Initially, the record supports Family Court's determination that the mother had “valid and sound reasons” for seeking to relocate with the children to Dansville, more than 50 miles away from the father's home in the Town of Corning, Steuben County.  As established by the evidence, the mother remarried in May 2017 and sought to combine residences with her husband, who was contractually required to live within 25 miles of the hospital where he worked as a psychiatrist.  The mother testified that, in the year preceding the hearing, she had been enrolled full time as a student at the State University of New York at Geneseo in pursuit of her Bachelor's degree and that she hoped to ultimately obtain her Master's degree and secure a teaching job.  The mother asserted that the relocation would reduce her daily commute to and from Geneseo by two hours, which would, in turn, allow her to spend more time with the children.  Additionally, testimony from both the mother and her husband – the children's stepfather – revealed that the stepfather had been assisting the mother financially while she pursued her undergraduate degree.  However, the stepfather, who has two children of his own, testified that he could not sustain the financial burden of maintaining separate households long term.  By all accounts, the children had developed positive relationships with the stepfather and his children.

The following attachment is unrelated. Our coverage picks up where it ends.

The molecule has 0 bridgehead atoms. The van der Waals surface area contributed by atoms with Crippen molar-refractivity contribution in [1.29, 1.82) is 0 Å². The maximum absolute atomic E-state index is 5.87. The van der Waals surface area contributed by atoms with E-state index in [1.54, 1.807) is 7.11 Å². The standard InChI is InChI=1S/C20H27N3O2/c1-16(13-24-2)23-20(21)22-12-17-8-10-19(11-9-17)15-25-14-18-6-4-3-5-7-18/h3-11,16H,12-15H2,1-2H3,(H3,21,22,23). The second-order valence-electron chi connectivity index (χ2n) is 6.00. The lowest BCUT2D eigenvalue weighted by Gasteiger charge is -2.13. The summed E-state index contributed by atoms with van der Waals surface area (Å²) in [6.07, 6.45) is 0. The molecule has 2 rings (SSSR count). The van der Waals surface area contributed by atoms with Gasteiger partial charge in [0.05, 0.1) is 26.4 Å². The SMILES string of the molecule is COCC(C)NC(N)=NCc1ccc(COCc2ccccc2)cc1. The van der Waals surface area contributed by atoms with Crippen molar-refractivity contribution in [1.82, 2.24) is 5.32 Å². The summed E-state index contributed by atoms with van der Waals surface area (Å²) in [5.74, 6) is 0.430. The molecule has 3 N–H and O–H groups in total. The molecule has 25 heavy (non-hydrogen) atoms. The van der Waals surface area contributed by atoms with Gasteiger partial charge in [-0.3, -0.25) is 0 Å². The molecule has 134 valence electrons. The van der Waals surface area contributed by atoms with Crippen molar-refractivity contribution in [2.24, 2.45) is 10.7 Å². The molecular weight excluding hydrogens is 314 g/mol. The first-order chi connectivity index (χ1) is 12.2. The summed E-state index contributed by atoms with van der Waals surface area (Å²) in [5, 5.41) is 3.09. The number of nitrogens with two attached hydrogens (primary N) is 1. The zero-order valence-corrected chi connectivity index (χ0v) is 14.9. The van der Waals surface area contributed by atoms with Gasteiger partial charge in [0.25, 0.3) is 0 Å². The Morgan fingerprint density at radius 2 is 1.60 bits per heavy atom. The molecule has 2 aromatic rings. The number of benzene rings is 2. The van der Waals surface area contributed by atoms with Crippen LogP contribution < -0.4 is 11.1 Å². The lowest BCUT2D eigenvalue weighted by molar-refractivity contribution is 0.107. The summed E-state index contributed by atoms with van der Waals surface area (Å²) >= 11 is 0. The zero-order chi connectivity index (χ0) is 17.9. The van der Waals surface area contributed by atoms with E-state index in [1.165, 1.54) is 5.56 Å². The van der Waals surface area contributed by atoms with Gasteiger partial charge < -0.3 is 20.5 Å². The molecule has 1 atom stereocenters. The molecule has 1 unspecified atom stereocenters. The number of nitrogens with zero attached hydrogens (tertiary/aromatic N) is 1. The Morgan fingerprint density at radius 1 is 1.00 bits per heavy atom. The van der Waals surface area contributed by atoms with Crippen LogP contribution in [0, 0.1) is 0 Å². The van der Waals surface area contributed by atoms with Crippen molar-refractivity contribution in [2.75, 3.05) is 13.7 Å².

The evidence also demonstrated that, although the father had lived 45 minutes away from the children for more than five years, he had recently bought a house that was only 15 minutes away from the mother's home in Horseheads.  Both the father and his wife – the children's stepmother – testified that the quality of the father's parenting time with the children, as well as the father's relationship with the mother, improved when the father moved closer to the children.  The father opposed the mother's relocation with the children on the basis that the increased distance between his new home and the stepfather's home in Dansville would reduce the frequency with which he would see the children, impair his ability to attend the children's extracurricular activities and require the children to spend too much time traveling.  The father therefore requested primary physical custody of the children if the mother relocated.  The children, through their attorney, expressed a desire for their time to be split 50/50 between their parents.  The testimony established that the mother had been the primary custodian since 2010, and an award of primary physical custody to the father would – like the mother's relocation – require the children to change schools.  While the mother presented evidence that the children would enjoy smaller class sizes and a greater offering of extracurricular activities in Dansville, as compared to their schools in Horseheads, no evidence was presented regarding the father's school district.